Evaluating the alignment among curriculum, instruction, and assessments: Implications and applications for research and practice

Andrew T. Roach, Bradley C. Niebling, Alexander Kurz

Research output: Contribution to journalArticle

37 Scopus citations

Abstract

Alignment has been defined as the extent to which curricular expectations and assessments are in agreement and work together to provide guidance for educators' efforts to facilitate students' progress toward desire academic outcomes. The Council of Chief State School Officers has identified three preferred models as frameworks for evaluating alignment: Webb's alignment model, the Surveys of Enacted Curriculum model, and the Achieve model. Each model consists of a series of indices that summarize or describe the general match or coherence between state standards, large-scale assessments, and, in some cases, classroom instruction. This article provides an overview of these frameworks for evaluating alignment and their applications in educational practice and the research literature. After providing an introduction to the use of alignment to evaluate large-scale accountability systems, the article presents potential extensions of alignment for use with vulnerable populations (e.g., students with disabilities, preschoolers), individual students, and classroom teachers. These proposed applications can provide information for facilitating efforts to improve teachers' classroom instruction and students' educational achievement.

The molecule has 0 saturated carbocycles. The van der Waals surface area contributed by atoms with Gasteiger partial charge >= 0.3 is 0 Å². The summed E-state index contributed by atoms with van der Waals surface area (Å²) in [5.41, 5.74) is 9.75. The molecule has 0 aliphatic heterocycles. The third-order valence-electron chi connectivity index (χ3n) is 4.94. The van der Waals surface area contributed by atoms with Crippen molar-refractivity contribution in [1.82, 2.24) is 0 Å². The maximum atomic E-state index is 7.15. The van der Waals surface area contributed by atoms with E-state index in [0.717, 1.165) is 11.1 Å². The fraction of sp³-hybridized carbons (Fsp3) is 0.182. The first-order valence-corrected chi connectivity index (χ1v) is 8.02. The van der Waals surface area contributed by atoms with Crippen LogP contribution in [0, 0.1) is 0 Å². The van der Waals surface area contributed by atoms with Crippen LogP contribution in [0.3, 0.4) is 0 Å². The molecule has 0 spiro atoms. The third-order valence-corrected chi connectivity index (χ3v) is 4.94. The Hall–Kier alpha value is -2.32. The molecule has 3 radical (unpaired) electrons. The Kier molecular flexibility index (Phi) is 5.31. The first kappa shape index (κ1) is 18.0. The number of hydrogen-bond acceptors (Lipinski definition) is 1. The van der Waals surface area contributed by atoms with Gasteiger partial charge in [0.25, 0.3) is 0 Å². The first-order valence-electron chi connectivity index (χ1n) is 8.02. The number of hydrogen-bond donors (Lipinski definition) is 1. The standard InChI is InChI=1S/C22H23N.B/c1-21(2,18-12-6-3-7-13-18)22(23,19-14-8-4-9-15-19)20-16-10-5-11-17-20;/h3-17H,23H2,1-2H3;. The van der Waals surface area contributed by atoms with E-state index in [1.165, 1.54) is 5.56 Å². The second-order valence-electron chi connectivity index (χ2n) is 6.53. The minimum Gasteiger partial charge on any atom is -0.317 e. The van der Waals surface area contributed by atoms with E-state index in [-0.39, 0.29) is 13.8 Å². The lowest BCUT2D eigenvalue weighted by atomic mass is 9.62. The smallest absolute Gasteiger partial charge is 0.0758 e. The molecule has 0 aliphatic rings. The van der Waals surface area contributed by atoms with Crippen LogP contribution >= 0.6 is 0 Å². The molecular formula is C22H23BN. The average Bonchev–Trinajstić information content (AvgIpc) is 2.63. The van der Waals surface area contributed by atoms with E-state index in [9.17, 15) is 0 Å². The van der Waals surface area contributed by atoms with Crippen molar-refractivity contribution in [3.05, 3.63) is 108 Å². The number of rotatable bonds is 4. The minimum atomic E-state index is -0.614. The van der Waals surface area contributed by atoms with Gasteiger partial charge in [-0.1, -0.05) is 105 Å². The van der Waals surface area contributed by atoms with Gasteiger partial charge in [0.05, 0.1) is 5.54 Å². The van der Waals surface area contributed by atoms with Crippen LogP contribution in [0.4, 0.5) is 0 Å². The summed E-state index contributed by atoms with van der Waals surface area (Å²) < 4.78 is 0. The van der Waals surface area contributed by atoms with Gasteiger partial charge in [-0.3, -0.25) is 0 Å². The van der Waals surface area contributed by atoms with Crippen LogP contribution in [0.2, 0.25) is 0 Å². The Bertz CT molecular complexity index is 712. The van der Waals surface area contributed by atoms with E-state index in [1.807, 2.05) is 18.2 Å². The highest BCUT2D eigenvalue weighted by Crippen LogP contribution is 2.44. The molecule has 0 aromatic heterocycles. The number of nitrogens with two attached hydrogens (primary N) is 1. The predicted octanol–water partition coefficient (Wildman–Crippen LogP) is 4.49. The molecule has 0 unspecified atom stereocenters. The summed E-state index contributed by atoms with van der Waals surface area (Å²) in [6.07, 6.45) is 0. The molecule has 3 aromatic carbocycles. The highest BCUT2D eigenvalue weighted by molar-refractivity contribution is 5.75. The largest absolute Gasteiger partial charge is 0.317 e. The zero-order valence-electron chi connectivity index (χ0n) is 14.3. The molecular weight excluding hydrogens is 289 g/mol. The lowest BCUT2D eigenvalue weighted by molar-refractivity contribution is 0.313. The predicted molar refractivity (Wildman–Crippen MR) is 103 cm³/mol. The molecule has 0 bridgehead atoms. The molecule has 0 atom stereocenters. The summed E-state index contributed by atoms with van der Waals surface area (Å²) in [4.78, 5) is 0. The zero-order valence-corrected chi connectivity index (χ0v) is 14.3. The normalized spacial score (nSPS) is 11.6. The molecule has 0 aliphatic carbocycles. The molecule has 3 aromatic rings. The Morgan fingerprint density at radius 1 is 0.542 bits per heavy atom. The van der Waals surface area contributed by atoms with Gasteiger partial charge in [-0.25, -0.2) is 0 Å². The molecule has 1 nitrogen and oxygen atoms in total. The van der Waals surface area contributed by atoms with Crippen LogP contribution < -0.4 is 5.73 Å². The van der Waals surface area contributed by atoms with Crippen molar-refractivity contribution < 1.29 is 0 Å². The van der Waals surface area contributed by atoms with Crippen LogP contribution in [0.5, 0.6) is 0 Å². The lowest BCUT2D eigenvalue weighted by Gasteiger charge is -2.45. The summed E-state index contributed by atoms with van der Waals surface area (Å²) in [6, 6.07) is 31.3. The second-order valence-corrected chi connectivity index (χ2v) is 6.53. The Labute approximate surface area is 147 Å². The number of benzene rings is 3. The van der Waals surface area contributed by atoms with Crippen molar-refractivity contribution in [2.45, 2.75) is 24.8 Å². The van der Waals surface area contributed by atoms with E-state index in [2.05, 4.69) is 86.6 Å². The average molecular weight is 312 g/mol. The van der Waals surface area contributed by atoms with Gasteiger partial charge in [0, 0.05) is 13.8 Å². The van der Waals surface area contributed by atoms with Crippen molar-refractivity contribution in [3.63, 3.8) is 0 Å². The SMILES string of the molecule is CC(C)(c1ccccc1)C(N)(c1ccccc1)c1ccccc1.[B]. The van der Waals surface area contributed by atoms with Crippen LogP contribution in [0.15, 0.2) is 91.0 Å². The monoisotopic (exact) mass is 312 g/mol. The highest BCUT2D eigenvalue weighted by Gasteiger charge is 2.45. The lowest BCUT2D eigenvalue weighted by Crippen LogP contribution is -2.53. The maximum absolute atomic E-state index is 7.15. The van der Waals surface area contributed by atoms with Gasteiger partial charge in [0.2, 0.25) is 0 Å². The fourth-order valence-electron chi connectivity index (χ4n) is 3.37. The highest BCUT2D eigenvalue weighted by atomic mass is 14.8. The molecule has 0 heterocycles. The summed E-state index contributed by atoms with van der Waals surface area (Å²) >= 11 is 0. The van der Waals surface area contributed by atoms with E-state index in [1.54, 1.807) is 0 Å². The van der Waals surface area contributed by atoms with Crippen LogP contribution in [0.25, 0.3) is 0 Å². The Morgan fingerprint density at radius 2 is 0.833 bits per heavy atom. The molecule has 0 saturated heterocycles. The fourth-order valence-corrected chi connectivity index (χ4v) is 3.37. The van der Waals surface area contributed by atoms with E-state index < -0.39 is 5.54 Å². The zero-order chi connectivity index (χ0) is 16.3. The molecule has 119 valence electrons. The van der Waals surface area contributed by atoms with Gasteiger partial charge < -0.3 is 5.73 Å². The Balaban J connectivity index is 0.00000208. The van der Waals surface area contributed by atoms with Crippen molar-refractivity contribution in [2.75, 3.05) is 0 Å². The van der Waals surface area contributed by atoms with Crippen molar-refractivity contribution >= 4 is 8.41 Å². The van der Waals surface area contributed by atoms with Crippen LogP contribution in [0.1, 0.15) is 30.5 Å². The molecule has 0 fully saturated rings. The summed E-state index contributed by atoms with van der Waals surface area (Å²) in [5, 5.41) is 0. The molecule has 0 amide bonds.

Original languageEnglish (US)
Pages (from-to)158-176
Number of pages19
JournalPsychology in the Schools
Volume45
Issue number2
DOIs
StatePublished - Feb 1 2008
Externally publishedYes

ASJC Scopus subject areas

  • Education
  • Developmental and Educational Psychology

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